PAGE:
As the world becomes more software-centric in terms of service creation, delivery, agility, security and performance— to meet the tsunami of data heading operator’s way and to allow network operators to maintain their relevance as ecosystem hubs rather than “dumb pipe” providers—cost efficient and effective operational excellence and the need to be fast-to-market and fast in the market with innovative services and enhanced customer experiences have become paramount. It is why so much attention is being paid to thing like Software-Defined Networks (SDN) and Network Functions Virtualization (VFV). 

The need for speed has become (pardon the turn of phrase) hyper-critical.  However, with recognition of the need to transform and do so rapidly should also come the recognition that network operators cannot transform rapidly and successfully on their own...

In-building Cellular Options are the Next Connectivity Battleground

By: Mae Kowalke, TMCnet Contributor

The Law of 80 Percent clearly explains why in-building Internet access currently matters a lot. Mobile data traffic grew by roughly 80 percent in 2014, about 80 percent of mobile usage occurred in-building, and 80 percent of WLAN installations are at risk of not being able to handle traffic loads, according to research by ABI and Gartner.

This is a problem as Internet access expectations shift from coverage to quality and capacity. While some form of Internet access is available just about everywhere, there is a huge difference between good Internet and inadequate capacity.

Enterprise cells and indoor small cells can help meet this demand.

Alcatel-Lucent Helps Rural Areas Thrive with Ultra-Broadband Connectivity

By: Paula Bernier, Executive Editor, TMC

Conventional wisdom seems to be that rural America moves a little slower than other parts of the country. That isn’t necessarily always true, however – especially not in the case of rural areas served by Alcatel-Lucent’s ultra-broadband gigabit technology.

In fact, such areas are among the country’s elite when it comes to ultra-fast connectivity, as highlighted in a recent Alcatel-Lucent paper, Municipality Rural Ultra-Broadband .

Why Carriers Are Embracing NFV, and What They Should Demand of These New, More Agile Environments

By: Paula Bernier, Executive Editor, TMC

Service providers are undergoing a sea change.

Their networks, which traditionally have been based on turnkey network elements running software on purpose-built hardware, are moving to a software-centric model. In this model the true value lies in the software, while the hardware is typically of the commercial-off-the-shelf variety.

Network Functions Virtualization (NFV) is the name of this new architecture, which not only embraces the model of instituting network functionality in software and running it on industry-servers, but also allows applications and services to leverage those resources whenever and wherever they are.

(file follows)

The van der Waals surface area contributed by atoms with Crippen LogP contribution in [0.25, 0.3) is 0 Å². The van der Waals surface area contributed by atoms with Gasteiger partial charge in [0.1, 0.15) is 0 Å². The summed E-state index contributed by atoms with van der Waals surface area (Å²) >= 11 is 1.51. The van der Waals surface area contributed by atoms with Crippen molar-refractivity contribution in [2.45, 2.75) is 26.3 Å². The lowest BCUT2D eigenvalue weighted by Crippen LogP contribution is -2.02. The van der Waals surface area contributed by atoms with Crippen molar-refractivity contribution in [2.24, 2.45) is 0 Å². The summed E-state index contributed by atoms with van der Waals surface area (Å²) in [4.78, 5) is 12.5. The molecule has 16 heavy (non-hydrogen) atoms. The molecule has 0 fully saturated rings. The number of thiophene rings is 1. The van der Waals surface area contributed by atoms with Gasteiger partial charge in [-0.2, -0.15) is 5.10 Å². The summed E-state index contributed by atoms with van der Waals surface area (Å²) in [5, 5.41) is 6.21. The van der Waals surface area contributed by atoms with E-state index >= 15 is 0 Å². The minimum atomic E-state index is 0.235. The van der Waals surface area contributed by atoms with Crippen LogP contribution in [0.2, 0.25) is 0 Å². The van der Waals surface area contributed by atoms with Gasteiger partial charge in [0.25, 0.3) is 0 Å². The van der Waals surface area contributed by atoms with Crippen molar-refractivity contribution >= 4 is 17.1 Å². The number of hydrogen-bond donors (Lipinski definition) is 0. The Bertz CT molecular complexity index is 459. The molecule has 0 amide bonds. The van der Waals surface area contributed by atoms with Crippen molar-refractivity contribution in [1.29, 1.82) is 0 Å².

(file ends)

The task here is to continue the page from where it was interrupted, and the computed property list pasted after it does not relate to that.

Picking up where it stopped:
Opening up the skies with LTE Air-to-Ground

By: Thierry Sens, Marketing Director Transportation Segment, Alcatel-Lucent

(Note:  Originally posted on Alcatel-Lucent corporate blog)

“Ladies and gentlemen, the fasten seat belt sign has now been turned on. Please ensure your mobile devices are switched off for the full duration of the flight” It is the announcement that many passengers dread as they hurry to finish up one more e-mail, or send one final text or tweet, before the start of a flight and a few hours of absence from the connected world.

But from the end of 2016 this is set to change in Europe. Inmarsat announced on November 20 that it has signed a contract with Alcatel-Lucent to develop Long-Term Evolution (LTE) air-to-ground technology, which will be delivered in partnership with service providers and airlines in 30 European countries. Alcatel-Lucent will supply the ground LTE radio infrastructure, which consists of antennas situated 100 km apart. The system is capable of providing download speeds of up to 75 mbps to planes using 2x15 MHz FDD licenses which Inmarsat owns in the Mobile Satellite Service (MSS) S-band. This makes it not only the world’s fastest airborne broadband service, but a pioneer of future in-flight services for passengers and airline operations.

Subscribers Want Service Providers to Protect Their Devices

By: Patrick Tan, Alcatel-Lucent General Manager of Network Intelligence

A recent U.S. survey by Alcatel-Lucent Motive found that 71% of smartphones had no security protection to defend against malware. That’s a sobering stat considering the 20% rate at which mobile malware is increasing annually. The malicious activity can degrade smartphone performance, secretly pirates your data minutes, and steal personal information from you, spy on your whereabouts and track your browsing calls, texts, emails and web browsing.

Now here’s where the survey gets even more interesting: It reveals 65% of mobile subscribers think it’s the service provider’s responsibility to protect their smartphones. And the majority is willing to pay their service provider for this mobile service – up to $4.40 per month!

For operators continually on the hunt for new revenue generating services and “sticky” offers that attract and retain subscribers, device security services is a lucrative and differentiating opportunity right under their nose.

Helping Customers Help Themselves: The Era of Self-Service

By: Jessica Verbruggen, Integrated Marketing Assistant at Alcatel-Lucent Motive

While the Internet and all of the technologies that have stemmed from its creation have served to make our lives easier in many ways, they can also be very confusing and frustrating at times. In these times, people have traditionally turned to call centers to get customer support. In today’s increasingly digitized world though, fewer people are relying on this form of assisted service. Contacting a call center tends to be time consuming and, often times, frustrating. Traditional customer support is not very well-suited to handling the millions of very specific questions that arise during device usage every day. Enter mobile self-service.

There are few areas of our economy today that haven't been touched by the growing self-service industry. Many, it seems, prefer to resolve their issues themselves. People relish the ability to “do it themselves” because it affords them a certain level of control over their devices and services that was previously not attainable.